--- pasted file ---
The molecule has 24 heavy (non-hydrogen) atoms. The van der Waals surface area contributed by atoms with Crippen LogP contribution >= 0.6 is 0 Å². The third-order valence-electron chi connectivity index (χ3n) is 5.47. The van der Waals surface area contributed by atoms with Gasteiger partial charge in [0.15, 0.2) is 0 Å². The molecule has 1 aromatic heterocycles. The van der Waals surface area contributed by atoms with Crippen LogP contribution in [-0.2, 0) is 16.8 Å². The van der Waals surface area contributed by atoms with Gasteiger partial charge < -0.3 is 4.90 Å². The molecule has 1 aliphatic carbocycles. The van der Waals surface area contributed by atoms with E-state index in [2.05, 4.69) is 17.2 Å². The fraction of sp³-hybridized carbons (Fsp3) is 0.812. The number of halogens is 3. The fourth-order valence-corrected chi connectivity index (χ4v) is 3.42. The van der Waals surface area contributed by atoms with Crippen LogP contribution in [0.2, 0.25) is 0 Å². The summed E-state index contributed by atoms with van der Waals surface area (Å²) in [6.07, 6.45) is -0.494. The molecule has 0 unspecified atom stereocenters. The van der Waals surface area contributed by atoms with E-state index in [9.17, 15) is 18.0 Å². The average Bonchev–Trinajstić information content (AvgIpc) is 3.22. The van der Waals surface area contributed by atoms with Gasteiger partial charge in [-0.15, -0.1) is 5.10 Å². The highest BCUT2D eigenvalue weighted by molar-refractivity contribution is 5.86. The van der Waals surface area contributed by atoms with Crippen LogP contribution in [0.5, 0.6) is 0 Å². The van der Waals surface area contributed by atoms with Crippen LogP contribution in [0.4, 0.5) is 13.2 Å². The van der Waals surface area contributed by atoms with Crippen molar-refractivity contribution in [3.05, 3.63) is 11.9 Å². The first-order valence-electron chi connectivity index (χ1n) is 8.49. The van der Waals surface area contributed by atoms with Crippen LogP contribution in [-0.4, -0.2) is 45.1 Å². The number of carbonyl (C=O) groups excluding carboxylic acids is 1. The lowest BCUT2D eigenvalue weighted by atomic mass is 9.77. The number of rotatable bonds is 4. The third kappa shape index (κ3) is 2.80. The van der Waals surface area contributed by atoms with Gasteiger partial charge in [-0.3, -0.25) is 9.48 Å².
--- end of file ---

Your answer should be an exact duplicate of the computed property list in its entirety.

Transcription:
The molecule has 24 heavy (non-hydrogen) atoms. The van der Waals surface area contributed by atoms with Crippen LogP contribution >= 0.6 is 0 Å². The third-order valence-electron chi connectivity index (χ3n) is 5.47. The van der Waals surface area contributed by atoms with Gasteiger partial charge in [0.15, 0.2) is 0 Å². The molecule has 1 aromatic heterocycles. The van der Waals surface area contributed by atoms with Crippen LogP contribution in [-0.2, 0) is 16.8 Å². The van der Waals surface area contributed by atoms with Gasteiger partial charge < -0.3 is 4.90 Å². The molecule has 1 aliphatic carbocycles. The van der Waals surface area contributed by atoms with E-state index in [2.05, 4.69) is 17.2 Å². The fraction of sp³-hybridized carbons (Fsp3) is 0.812. The number of halogens is 3. The fourth-order valence-corrected chi connectivity index (χ4v) is 3.42. The van der Waals surface area contributed by atoms with Crippen LogP contribution in [0.2, 0.25) is 0 Å². The summed E-state index contributed by atoms with van der Waals surface area (Å²) in [6.07, 6.45) is -0.494. The molecule has 0 unspecified atom stereocenters. The van der Waals surface area contributed by atoms with E-state index in [9.17, 15) is 18.0 Å². The average Bonchev–Trinajstić information content (AvgIpc) is 3.22. The van der Waals surface area contributed by atoms with Gasteiger partial charge in [-0.15, -0.1) is 5.10 Å². The highest BCUT2D eigenvalue weighted by molar-refractivity contribution is 5.86. The van der Waals surface area contributed by atoms with Crippen LogP contribution in [0.5, 0.6) is 0 Å². The van der Waals surface area contributed by atoms with Crippen LogP contribution in [0.4, 0.5) is 13.2 Å². The van der Waals surface area contributed by atoms with Crippen molar-refractivity contribution in [3.05, 3.63) is 11.9 Å². The first-order valence-electron chi connectivity index (χ1n) is 8.49. The van der Waals surface area contributed by atoms with Crippen LogP contribution in [-0.4, -0.2) is 45.1 Å². The number of carbonyl (C=O) groups excluding carboxylic acids is 1. The lowest BCUT2D eigenvalue weighted by atomic mass is 9.77. The number of rotatable bonds is 4. The third kappa shape index (κ3) is 2.80. The van der Waals surface area contributed by atoms with Gasteiger partial charge in [-0.3, -0.25) is 9.48 Å².